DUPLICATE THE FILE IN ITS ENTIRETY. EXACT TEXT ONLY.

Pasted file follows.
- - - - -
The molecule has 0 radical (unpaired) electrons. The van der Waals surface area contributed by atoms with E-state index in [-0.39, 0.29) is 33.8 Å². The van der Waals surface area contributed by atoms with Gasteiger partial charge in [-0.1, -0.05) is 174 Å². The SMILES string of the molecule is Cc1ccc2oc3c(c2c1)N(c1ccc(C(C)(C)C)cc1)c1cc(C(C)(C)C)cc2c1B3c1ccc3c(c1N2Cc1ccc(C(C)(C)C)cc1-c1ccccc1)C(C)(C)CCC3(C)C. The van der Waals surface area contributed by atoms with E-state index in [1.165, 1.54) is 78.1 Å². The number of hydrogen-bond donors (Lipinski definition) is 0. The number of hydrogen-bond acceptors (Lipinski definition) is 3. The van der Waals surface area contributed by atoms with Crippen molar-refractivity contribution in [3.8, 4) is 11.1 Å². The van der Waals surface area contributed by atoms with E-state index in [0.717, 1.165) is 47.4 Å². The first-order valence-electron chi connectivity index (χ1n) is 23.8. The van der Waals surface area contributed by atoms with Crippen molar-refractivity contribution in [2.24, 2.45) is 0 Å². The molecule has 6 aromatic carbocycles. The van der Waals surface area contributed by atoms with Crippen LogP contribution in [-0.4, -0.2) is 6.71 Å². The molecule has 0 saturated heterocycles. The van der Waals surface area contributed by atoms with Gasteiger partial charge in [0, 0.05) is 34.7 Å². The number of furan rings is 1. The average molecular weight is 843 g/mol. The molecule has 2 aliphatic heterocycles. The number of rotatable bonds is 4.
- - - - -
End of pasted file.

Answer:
The molecule has 0 radical (unpaired) electrons. The van der Waals surface area contributed by atoms with E-state index in [-0.39, 0.29) is 33.8 Å². The van der Waals surface area contributed by atoms with Gasteiger partial charge in [-0.1, -0.05) is 174 Å². The SMILES string of the molecule is Cc1ccc2oc3c(c2c1)N(c1ccc(C(C)(C)C)cc1)c1cc(C(C)(C)C)cc2c1B3c1ccc3c(c1N2Cc1ccc(C(C)(C)C)cc1-c1ccccc1)C(C)(C)CCC3(C)C. The van der Waals surface area contributed by atoms with E-state index in [1.165, 1.54) is 78.1 Å². The number of hydrogen-bond donors (Lipinski definition) is 0. The number of hydrogen-bond acceptors (Lipinski definition) is 3. The van der Waals surface area contributed by atoms with Crippen molar-refractivity contribution in [3.8, 4) is 11.1 Å². The van der Waals surface area contributed by atoms with E-state index in [0.717, 1.165) is 47.4 Å². The first-order valence-electron chi connectivity index (χ1n) is 23.8. The van der Waals surface area contributed by atoms with Crippen molar-refractivity contribution in [2.24, 2.45) is 0 Å². The molecule has 6 aromatic carbocycles. The van der Waals surface area contributed by atoms with Crippen LogP contribution in [-0.4, -0.2) is 6.71 Å². The molecule has 0 saturated heterocycles. The van der Waals surface area contributed by atoms with Gasteiger partial charge in [0, 0.05) is 34.7 Å². The number of furan rings is 1. The average molecular weight is 843 g/mol. The molecule has 2 aliphatic heterocycles. The number of rotatable bonds is 4.